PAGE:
Objective: To assess the efficacy of topical chlorhexidine for prevention of ventilator-associated pneumonia (VAP) in a meta-analysis.
Data Source: Computerized PubMed and MEDLINE search supplemented by manual searches for relevant articles.
Study Selection: Randomized controlled trials evaluating efficacy of topical chlorhexidine applied to the oropharynx vs. placebo or standard care for prevention of VAP.
Data Extraction: Data were extracted on patient population, inclusion and exclusion criteria, diagnostic criteria for VAP, form and concentration of topical chlorhexidine used, incidence of VAP, and overall mortality.
Data Synthesis: Data on incidence of VAP and mortality were abstracted as dichotomous variables. Pooled estimates of the relative risk and 95% confidence intervals were obtained using the DerSimonian and Laird random effects model and the Mantel-Haenszel fixed effects model. Heterogeneity was assessed using the Cochran Q statistic and I2. Subgroup analyses were used to explore heterogeneity.
Results: Seven randomized controlled trials met the inclusion criteria. Topical chlorhexidine resulted in a reduced incidence of VAP (relative risk, 0.74; 95% confidence interval, 0.56–0.96; p = .02) using a fixed effects model. Using the more conservative random effects model, the point estimate was similar (relative risk, 0.70; 95% confidence interval, 0.47–1.04; p = .07), but the results failed to achieve statistical significance. The I2 test showed moderate heterogeneity. Subgroup analysis showed that the benefit of chlorhexidine was most marked in cardiac surgery patients (relative risk, 0.41; 95% confidence interval, 0.17–0.98; p = .04). There was no mortality benefit with chlorhexidine although the sample size was small.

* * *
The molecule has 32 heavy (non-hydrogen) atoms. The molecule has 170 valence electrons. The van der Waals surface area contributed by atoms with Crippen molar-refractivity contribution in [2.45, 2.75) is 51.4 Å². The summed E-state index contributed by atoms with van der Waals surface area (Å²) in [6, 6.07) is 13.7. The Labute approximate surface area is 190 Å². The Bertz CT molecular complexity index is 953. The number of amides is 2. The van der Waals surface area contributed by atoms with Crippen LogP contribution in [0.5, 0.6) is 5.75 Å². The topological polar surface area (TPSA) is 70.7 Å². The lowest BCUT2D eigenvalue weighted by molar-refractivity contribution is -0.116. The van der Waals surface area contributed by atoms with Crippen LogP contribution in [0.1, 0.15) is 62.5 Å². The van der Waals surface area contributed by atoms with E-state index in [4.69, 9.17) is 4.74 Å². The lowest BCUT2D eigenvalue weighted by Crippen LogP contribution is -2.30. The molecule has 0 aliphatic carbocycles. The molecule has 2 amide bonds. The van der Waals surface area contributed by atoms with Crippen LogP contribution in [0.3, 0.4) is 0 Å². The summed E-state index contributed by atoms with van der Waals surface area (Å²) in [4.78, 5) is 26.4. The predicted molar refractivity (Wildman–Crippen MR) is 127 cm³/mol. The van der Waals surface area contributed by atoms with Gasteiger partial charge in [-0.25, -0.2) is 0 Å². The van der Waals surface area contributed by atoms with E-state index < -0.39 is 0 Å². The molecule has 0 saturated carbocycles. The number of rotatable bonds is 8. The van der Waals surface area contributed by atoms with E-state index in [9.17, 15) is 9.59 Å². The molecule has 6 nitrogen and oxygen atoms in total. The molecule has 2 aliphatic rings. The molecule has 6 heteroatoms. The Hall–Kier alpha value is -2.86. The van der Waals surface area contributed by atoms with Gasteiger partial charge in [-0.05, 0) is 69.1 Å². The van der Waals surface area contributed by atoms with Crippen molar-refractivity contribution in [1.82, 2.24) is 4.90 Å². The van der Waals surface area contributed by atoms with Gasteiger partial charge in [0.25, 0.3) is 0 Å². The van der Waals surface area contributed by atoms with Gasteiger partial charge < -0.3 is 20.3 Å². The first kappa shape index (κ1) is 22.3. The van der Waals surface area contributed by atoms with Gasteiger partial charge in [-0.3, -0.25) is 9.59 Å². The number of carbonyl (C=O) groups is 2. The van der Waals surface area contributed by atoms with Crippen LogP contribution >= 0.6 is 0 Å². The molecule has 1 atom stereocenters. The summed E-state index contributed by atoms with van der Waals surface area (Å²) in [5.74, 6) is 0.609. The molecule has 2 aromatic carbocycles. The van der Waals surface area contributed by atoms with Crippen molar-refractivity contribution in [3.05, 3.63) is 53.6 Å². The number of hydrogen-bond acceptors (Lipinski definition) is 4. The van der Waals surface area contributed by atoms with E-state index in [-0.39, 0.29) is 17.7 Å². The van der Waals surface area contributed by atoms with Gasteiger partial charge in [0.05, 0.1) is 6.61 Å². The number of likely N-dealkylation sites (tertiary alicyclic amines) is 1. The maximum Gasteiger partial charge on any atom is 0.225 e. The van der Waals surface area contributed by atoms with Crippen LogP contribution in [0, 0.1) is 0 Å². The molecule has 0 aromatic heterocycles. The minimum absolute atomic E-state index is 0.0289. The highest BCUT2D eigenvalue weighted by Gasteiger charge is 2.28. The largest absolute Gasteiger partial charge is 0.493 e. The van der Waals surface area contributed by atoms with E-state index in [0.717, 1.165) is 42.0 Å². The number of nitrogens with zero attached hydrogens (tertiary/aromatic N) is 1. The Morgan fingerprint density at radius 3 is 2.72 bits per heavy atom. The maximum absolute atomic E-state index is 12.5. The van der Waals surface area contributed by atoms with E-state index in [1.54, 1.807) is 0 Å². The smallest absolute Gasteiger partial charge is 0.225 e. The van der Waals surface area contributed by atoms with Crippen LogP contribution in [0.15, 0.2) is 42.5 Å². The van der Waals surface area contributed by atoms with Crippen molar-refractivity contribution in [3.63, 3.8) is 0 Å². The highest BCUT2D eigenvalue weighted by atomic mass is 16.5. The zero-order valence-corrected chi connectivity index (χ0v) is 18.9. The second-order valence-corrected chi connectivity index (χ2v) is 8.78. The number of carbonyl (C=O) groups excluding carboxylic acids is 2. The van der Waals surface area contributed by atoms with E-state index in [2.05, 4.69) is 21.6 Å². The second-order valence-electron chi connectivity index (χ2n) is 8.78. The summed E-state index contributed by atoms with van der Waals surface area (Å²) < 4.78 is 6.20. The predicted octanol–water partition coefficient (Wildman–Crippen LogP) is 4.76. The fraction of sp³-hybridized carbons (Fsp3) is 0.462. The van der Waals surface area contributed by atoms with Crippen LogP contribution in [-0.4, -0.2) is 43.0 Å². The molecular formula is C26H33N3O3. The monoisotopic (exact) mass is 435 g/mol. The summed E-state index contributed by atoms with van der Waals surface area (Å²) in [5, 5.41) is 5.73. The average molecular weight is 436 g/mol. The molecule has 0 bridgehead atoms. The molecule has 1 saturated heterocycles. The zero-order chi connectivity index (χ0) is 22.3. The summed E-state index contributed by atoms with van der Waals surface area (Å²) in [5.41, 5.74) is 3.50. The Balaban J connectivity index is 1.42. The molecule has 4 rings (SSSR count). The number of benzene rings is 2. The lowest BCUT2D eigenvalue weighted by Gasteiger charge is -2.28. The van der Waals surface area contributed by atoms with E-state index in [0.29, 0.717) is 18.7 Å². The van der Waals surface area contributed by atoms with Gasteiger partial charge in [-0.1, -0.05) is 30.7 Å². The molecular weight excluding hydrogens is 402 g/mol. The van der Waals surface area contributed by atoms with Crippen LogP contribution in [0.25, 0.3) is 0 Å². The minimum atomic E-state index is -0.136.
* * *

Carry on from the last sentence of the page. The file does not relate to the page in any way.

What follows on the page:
Conclusions: Our analysis showed that topical chlorhexidine is beneficial in preventing VAP; the benefit is most marked in cardiac surgery patients. A large randomized trial is needed to determine the impact of topical chlorhexidine on mortality.
From the Section of Infectious Diseases, Department of Medicine, University of Wisconsin Medical School, Madison, WI.
Supported, in part, by a 2006 Vision Grant from the Society of Critical Care Medicine (NS).
The authors have not disclosed any potential conflicts of interest.
Address requests for reprints to: Nasia Safdar, MD, MS, University of Wisconsin Madison, H4/572 Section of Infectious Diseases, 600 Highland Avenue, Madison, WI 53792. E-mail: email@example.com